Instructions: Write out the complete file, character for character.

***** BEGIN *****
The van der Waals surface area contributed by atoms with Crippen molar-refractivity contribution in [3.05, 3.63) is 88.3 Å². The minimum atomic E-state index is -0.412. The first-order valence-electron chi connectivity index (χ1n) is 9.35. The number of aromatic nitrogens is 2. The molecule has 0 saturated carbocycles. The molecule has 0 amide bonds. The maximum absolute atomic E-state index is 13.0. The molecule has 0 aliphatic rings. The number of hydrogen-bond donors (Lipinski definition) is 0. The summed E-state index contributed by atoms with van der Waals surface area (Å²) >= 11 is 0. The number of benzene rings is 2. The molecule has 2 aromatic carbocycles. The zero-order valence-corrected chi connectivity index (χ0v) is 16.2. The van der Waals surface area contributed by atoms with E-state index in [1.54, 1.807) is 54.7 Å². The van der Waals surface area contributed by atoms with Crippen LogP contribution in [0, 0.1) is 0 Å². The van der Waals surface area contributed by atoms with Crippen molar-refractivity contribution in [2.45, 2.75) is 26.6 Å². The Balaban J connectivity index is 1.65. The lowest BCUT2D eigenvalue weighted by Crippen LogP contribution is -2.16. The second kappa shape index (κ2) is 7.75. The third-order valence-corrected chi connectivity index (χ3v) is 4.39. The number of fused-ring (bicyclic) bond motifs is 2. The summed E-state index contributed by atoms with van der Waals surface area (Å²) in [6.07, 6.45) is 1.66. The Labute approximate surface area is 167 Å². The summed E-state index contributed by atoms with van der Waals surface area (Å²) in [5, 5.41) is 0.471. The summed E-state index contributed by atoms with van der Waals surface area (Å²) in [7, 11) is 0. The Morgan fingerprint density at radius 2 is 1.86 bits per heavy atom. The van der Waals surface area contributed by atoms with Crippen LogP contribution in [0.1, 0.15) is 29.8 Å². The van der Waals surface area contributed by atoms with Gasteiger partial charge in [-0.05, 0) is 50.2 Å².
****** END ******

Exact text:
The van der Waals surface area contributed by atoms with Crippen molar-refractivity contribution in [3.05, 3.63) is 88.3 Å². The minimum atomic E-state index is -0.412. The first-order valence-electron chi connectivity index (χ1n) is 9.35. The number of aromatic nitrogens is 2. The molecule has 0 saturated carbocycles. The molecule has 0 amide bonds. The maximum absolute atomic E-state index is 13.0. The molecule has 0 aliphatic rings. The number of hydrogen-bond donors (Lipinski definition) is 0. The summed E-state index contributed by atoms with van der Waals surface area (Å²) >= 11 is 0. The number of benzene rings is 2. The molecule has 2 aromatic carbocycles. The zero-order valence-corrected chi connectivity index (χ0v) is 16.2. The van der Waals surface area contributed by atoms with E-state index in [1.54, 1.807) is 54.7 Å². The van der Waals surface area contributed by atoms with Crippen LogP contribution in [0, 0.1) is 0 Å². The van der Waals surface area contributed by atoms with Crippen molar-refractivity contribution in [2.45, 2.75) is 26.6 Å². The Balaban J connectivity index is 1.65. The lowest BCUT2D eigenvalue weighted by Crippen LogP contribution is -2.16. The second kappa shape index (κ2) is 7.75. The third-order valence-corrected chi connectivity index (χ3v) is 4.39. The number of fused-ring (bicyclic) bond motifs is 2. The summed E-state index contributed by atoms with van der Waals surface area (Å²) in [6.07, 6.45) is 1.66. The Labute approximate surface area is 167 Å². The summed E-state index contributed by atoms with van der Waals surface area (Å²) in [5, 5.41) is 0.471. The summed E-state index contributed by atoms with van der Waals surface area (Å²) in [7, 11) is 0. The Morgan fingerprint density at radius 2 is 1.86 bits per heavy atom. The van der Waals surface area contributed by atoms with Crippen LogP contribution in [0.1, 0.15) is 29.8 Å². The van der Waals surface area contributed by atoms with Gasteiger partial charge in [-0.05, 0) is 50.2 Å².